In response to an email sent a week in advance of the challenge, Robin quickly prepared and returned a “permission slip” from his parents, although I’m skeptical that either of them actually saw this document, let alone signed it.

Robin's Challenge Robin permission slip
I’m told that the “signatures” on this document accurately replicate the signature styles of Robin’s parents. I’m guessing he forged a lot of these kinds of notes.

With about a day to go before the challenge began, Robin’s phone will have received a number of instructional messages from a sender-ID called “Control”, instructing him of his first actions and kicking off his adventure. He’d already committed to going to work on Friday with a bag fully-packed for whatever we might have in store for him, but he doubtless wouldn’t have guessed quite how much work had been put into this operation.

Mystery text message from "Control", received by Robin shortly before Challenge Robin 2 was to start, instructing him to go to a particular London address.
We considered giving Robin’s contact the alias ‘Smiler’, but ‘Frowny’ seemed more-fitting for the part.

By 18:06 he still hadn’t arrived to meet his contact. Had this adventure fallen at the first hurdle? Only time would tell…

Update – Friday 9 November 18:45: Robin arrived late and apologetic to find his contact, “Frowny”, at the GBK at that address, was played by JTA.

Robin in GBK
After sufficient apologies he was allowed to be granted the clue we’d expected to give him earlier…

The pair ate and drank and “Frowny” handed Robin his first clue: a map pointing to Cornwall Gardens in Kensington and instructions on where to find the next clue when he got there. The game was afoot!

Frowny's map to Cornwall Gardens
I love the little “Frowny” face; it really make this prop.

Clearly he’d taken the idea of being prepared for anything to a level beyond what we’d expected. Among his other provisions, he was carrying a tent, sleeping bag, and passport! “Clearly my mistake,” he told his contact, “Was giving intelligent people a challenge and then leaving them three months to plan.”

Update – Friday 9 November 19:53: In Cornwall Gardens, Robin found the note (delayed somewhat, perhaps by the growing dark) and began his treasure trail.

Sign in Cornwall Gardens
The sign at Cornwall Gardens kickstarted a journey visiting a thematic series of blue plaques around London before eventually leading to the Paddington Bear statue at Paddington Station…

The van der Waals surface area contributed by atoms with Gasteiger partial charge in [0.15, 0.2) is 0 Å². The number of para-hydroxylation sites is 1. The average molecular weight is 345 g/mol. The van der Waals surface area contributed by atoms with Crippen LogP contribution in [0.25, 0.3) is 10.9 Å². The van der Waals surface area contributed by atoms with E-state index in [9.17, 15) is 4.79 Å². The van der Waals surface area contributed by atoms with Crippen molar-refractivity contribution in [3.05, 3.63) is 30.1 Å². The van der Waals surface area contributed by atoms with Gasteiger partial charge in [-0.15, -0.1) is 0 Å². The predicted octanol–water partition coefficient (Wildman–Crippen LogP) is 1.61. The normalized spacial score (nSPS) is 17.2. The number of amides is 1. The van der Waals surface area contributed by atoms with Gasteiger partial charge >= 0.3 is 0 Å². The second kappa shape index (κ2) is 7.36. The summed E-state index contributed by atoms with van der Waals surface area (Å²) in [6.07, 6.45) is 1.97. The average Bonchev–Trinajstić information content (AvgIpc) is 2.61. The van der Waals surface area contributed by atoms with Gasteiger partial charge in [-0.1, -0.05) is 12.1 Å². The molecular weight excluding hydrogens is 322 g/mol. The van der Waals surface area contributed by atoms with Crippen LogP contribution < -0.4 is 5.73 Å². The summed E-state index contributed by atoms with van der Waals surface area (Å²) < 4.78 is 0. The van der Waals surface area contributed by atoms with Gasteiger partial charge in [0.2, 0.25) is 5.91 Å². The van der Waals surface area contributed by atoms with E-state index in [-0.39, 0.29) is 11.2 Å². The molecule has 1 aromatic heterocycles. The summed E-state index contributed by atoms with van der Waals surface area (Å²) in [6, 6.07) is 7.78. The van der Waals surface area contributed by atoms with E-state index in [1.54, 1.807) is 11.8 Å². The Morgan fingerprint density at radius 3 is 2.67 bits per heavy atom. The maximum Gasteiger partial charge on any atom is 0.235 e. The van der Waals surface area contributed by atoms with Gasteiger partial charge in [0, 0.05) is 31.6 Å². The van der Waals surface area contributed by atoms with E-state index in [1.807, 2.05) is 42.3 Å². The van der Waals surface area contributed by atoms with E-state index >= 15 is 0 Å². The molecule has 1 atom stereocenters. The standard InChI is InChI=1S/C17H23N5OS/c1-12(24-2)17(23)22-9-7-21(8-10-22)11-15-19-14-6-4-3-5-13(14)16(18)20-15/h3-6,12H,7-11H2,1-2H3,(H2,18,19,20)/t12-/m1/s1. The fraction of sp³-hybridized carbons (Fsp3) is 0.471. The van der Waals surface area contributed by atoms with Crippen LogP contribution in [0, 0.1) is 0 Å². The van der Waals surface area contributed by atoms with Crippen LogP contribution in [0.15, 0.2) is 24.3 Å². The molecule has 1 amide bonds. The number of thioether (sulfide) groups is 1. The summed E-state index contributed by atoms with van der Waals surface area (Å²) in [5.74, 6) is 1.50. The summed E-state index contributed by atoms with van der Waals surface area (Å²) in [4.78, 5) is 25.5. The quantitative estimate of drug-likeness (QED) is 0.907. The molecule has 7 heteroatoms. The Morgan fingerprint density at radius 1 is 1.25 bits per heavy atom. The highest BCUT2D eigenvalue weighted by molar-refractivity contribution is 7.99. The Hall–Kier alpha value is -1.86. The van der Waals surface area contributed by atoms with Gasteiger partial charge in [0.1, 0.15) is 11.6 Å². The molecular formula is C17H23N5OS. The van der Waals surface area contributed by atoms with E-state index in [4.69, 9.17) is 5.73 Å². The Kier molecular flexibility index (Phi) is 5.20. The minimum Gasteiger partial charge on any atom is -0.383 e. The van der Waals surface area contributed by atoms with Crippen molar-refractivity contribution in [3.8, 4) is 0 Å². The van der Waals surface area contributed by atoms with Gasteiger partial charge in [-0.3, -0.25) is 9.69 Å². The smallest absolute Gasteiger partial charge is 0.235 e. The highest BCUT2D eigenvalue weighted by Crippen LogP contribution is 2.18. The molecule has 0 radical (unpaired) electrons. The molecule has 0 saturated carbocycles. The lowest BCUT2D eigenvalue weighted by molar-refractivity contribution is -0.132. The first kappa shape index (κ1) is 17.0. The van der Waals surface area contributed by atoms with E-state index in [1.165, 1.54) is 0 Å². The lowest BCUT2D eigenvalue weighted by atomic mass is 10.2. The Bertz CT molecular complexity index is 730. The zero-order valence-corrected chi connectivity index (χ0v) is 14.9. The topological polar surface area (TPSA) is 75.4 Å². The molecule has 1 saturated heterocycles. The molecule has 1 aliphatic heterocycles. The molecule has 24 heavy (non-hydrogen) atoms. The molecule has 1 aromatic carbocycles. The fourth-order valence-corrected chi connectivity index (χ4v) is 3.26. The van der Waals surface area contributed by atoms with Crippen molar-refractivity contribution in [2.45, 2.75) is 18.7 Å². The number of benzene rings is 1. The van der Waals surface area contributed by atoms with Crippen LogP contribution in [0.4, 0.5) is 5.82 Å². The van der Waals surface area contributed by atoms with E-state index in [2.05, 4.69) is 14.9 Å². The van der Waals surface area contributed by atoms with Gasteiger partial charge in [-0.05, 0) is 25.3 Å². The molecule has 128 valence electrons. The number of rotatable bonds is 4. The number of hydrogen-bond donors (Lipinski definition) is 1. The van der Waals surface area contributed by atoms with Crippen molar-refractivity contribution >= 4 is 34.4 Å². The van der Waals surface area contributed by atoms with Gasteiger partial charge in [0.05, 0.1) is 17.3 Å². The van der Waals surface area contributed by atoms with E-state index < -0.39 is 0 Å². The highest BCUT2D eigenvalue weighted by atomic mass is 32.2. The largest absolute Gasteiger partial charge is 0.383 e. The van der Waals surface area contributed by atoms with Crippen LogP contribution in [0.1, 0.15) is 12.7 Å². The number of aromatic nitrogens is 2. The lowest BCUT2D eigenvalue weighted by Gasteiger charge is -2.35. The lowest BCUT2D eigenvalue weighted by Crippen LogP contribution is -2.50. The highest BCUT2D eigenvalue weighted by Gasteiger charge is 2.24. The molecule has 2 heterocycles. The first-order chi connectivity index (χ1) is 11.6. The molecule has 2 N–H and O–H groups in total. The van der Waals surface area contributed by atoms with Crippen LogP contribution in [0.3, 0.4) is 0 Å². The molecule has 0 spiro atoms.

Soon after, though, things started to go very wrong…

 

A London blue plaque photographed by Robin.
I’m not sure that this was even one of the ones he was supposed to photograph, but anyway…

Update – Friday 9 Novembr 20:40: Let’s take a diversion, and I’ll rely on JTA to keep Robin’s eyes away from this post for a bit. Here’s what was supposed to happen:

  1. Robin would follow a trail of clues around London which would give him key words whose names alluded to literature about Paddington (station) and Penzance. Eventually he’d find a puzzle box and, upon solving it, discover inside tickets for the Paddington-to-Penzance overnight sleeper train.
  2. Meanwhile, I’ve been rushing around the countryside near Penzance setting up an epic extension to the previous trail complete with puzzles, mixed-terrain hikes, highlands, islands, lions, tigers and bears (oh my). Some of those might not really have been in the plan.
Dan struggles against the beginnings of a storm, near Penzance
The storm was just starting as I climbed up to a cliff edge for an as-yet-undisclosed reason; it’s already looking pretty wild and getting wilder all the time!

Meanwhile, here’s what actually happened:

  1. Storms swept in across Penzance, soaking me, and
  2. Causing the sleeper train to get cancelled.

So now we’re working out what to do next. Right now I’m holed-up in an undisclosed location near Penzance (the ultimate target of the challenge) and Robin’s all the way over in London. We’re working on it, but this hasn’t been so successful as we might have liked.

Update – Saturday 10 November 07:58: We’ve managed to get Robin onto a series of different trains rather than the sleeper, so he’ll still get to Penzance… eventually! Meanwhile, I’m adjusting the planned order of stages at this end to ensure that he can still get a decent hike in (weather permitting).

Update – Saturday 10 November 10:45: Originally, when Robin had been expected to arrive in Penzance via a sleeper train about three hours ago, he’d have received his first instruction via The Gadget, which JTA gave him in London:

The Gadget
The Gadget is a cheap Android smartphone coupled to a beefy battery pack and running custom software I wrote for the challenge.

The Gadget’s primary purpose is to send realtime updates on Robin’s position so that I can plot it on a map (and report it to you guys!) and to issue him with hints so that he knows where he’s headed next, without giving him access to a phone, Internet, navigation, maps, etc. The first instruction would be to head to Sullivan’s Diner for breakfast (where I’ve asked staff to issue him with his first clue): cool eh? But now he’s only going to be arriving in the afternoon so I’m going to have to adapt on-the-fly. Luckily I’ve got a plan.

The first clue, as provided by Sullivan's Diner